Laura Bickle (a.k.a. Alayna Wiliams) has worked in the unholy trinity of politics, criminology, and technology for several years. She lives in the Midwest with her chief muse, owned by four mostly-reformed feral cats. Writing as Laura Bickle, she’s the author of Embers and Sparks for Pocket – Juno Books. Writing as Alayna Williams, she’s the author of Dark Oracle and Rogue Oracle. More info on her urban fantasy and general nerdiness is here: www.salamanderstales.com
Writing under two names is like having multiple personalities. Writing as Laura Bickle, I’m the author of EMBERS and SPARKS from Pocket Books – an urban fantasy series that can best be summed up as “Ghostbusters in Detroit with dragons and arson.” Writing as Alayna Williams, I’m the author of DARK ORACLE and ROGUE ORACLE – about a criminal profiler who uses Tarot cards to solve crimes. Two different series, both urban fantasy. Having two names is a lot of fun, but it’s also a lot to keep track of.
Every author’s career is different, and everyone who has one uses pseudonyms for different purposes. Sometimes, one is used for privacy purposes. “Laura Bickle” is not my legal name. I needed to keep some distance in my day job, and that was a name I had been using for awhile in short ficton, so I stuck with it. I’m not wedded to complete privacy, though.
There are many reasons to use a pseudonym for privacy. I know that some authors want privacy of varying degrees for their jobs…no one wants their boss or co-workers reading their sex scenes. Some folks are naturally private and wish to keep their public and private lives separate. Others may write for vastly different genres…such as YA and erotica, and may want identities insulated from each other.
If you are seeking to use a pseudonym for privacy purposes, there are a couple of additional steps that you may wish to take. Firstly, you may record a copyright with a pseudonym with the U.S. Copyright Office. And, secondly, purchase additional privacy protection through your website domain provider to protect your identity in a WHOIS search. I’d suggest the latter step for anyone, really…one’s name, address, and phone number don’t need to be easily found.
Beyond privacy there are other, less obvious reasons for pseudonyms. I know many authors who have changed directions in their career and choose new names to mark new beginnings in different genres or undertakings.
For myself, my editor recommended that I use a pseudonym for the ORACLE books. My first book, EMBERS, came out in April, 2010, under the Laura Bickle name. It was to be the first of a series. DARK ORACLE was scheduled for June of that year…and it was also scheduled to be the start of its own series. We thought it would be confusing for readers to have two UF series going on under the same name, with alternating release dates. For that purpose, it made sense to create “Alayna.” In that sense, it was a branding decision.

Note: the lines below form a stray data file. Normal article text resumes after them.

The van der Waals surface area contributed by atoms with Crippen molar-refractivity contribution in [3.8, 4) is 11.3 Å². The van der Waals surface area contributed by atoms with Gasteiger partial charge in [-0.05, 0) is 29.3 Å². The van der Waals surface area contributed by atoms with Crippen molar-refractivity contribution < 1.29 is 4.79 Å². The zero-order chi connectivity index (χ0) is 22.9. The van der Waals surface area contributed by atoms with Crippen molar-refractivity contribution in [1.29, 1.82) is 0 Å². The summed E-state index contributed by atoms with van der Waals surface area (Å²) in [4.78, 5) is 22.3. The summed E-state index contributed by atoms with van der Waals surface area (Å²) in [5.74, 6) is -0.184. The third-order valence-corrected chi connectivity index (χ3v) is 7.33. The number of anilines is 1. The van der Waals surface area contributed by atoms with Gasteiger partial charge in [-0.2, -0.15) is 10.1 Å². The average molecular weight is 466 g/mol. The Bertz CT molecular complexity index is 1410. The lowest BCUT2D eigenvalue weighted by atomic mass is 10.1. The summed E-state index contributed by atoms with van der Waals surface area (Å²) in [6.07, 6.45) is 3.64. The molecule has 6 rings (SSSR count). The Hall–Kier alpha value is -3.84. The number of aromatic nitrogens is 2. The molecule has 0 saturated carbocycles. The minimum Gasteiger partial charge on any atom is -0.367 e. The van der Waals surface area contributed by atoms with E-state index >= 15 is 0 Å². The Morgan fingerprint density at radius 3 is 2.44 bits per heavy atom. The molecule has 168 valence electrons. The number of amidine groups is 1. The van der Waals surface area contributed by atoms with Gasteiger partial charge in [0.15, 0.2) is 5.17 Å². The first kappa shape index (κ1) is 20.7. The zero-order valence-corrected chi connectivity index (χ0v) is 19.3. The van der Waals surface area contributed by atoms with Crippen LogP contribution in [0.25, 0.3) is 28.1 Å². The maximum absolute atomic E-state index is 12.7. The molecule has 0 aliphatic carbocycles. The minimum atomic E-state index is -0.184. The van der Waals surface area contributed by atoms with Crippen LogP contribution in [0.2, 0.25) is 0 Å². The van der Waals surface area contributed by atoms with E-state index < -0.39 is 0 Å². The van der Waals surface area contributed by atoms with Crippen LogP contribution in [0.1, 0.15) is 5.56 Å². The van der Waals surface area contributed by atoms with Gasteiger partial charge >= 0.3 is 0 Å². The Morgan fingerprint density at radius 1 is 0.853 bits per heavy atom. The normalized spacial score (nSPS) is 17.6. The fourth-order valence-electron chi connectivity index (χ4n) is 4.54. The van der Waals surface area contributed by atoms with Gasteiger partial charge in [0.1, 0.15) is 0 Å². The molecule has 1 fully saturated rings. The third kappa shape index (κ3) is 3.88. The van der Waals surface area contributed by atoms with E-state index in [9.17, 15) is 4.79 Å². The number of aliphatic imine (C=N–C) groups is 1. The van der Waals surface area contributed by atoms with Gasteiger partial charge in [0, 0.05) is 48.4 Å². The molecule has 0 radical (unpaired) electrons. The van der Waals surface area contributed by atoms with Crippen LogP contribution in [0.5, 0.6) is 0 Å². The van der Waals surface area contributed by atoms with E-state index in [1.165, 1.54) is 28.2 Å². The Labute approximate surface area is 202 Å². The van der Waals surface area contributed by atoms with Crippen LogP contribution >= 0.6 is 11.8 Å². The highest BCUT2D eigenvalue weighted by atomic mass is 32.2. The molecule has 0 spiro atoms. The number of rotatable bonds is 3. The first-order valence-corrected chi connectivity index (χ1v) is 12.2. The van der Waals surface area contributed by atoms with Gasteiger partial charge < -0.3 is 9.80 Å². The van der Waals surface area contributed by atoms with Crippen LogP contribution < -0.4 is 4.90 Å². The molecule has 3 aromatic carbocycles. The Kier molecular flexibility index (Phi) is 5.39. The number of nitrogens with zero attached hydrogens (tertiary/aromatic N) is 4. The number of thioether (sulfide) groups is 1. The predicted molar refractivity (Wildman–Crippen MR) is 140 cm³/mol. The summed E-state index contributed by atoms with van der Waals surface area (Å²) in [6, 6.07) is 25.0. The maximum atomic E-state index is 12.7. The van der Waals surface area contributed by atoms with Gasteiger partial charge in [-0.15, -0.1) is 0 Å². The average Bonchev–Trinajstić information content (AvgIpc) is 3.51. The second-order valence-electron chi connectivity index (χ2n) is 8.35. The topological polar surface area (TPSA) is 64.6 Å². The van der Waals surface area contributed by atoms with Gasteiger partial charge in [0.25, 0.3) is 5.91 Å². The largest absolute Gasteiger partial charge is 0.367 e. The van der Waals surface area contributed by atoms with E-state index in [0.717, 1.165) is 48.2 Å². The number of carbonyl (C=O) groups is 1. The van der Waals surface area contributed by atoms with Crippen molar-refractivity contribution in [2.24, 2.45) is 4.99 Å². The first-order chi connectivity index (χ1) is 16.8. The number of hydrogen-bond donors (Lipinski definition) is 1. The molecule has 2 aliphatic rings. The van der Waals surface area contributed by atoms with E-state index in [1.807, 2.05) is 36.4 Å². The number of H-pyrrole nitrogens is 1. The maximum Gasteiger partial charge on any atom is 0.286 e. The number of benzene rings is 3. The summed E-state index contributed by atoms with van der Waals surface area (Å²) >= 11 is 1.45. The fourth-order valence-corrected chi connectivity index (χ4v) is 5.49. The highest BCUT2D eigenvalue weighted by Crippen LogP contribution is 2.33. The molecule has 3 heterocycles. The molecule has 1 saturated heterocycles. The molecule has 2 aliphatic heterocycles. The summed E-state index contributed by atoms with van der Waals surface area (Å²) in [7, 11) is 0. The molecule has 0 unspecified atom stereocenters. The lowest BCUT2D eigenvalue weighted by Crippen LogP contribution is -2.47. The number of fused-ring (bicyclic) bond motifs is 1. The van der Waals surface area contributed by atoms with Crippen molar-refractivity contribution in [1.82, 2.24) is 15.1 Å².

Building another personality was interesting. I used variations of my own middle name and my husband’s, so that it would be a name that I’d react somewhat normally to at conventions. I think that much of that relies upon only hearing my middle name when I was a kid in trouble: “Laura Alayna, get into the house THIS INSTANT…”
But it does make for a very long name badge. And if you are at a booksigning, you may find that the organizers place one pseudonym’s books at a table far away from another and you’ll be consolidating book tables in a panic.
If you use a pseudonym, consider what this will mean for social networking. Initially, I maintained two websites – one for Laura, and one for Alayna. That was a lot of work, and not one I recommend. If you can keep your pseudonyms open and they are not secret…using one website is much, much easier. I own the domain names for both personalities, and they reflect to the same site.
The biggest challenge, though, is attempting to build an audience. As a new writer in a very crowded field, it’s hard to stand out. As it is, few people about my other series unless they visit my website or read an article that mentions it. It is quite difficult to build a following with two pseudonyms in the same genre.
My best advice for those considering using a pseudonym is to consider the reasons why you want one, and map out the steps to give you the privacy or theme separation you desire. Questions to consider include:
1. What degree of privacy do I require in my day to day life? Do I want my mother reading my sex scenes, for example? This will guide your decision as to whether your pseudonym is “open” or “closed.”
2. Is the name I’m choosing unique enough that I will not be confused with another author in my genre?
3. Best-case-scenario…if I am using this name for many years, is it something I can live with? Trendy names are fine, but consider whether you will still love it twenty years from now. A pseudonym is like tattoo ink, in that respect. Choose something that will become part of you.
4. Is the name I’m choosing available as a domain name, or being used by someone else? If your chosen name is available, consider parking it right away, whether or not you’ll build a website right away.
5. Am I willing to maintain multiple websites if my pseudonyms are “closed”…i.e., no one but you, your publisher, and the IRS knows about it?
6. Am I willing to kill off a persona if the market requires it?
7. What are the ramifications to myself and my career if I am “outed”?
Pseudonyms are common, and a very helpful way for a writer to create, maintain, or revitalize a career. Like any tool, there are pluses and minuses to using one; consider the results you want to achieve carefully…and have fun building a “new you”!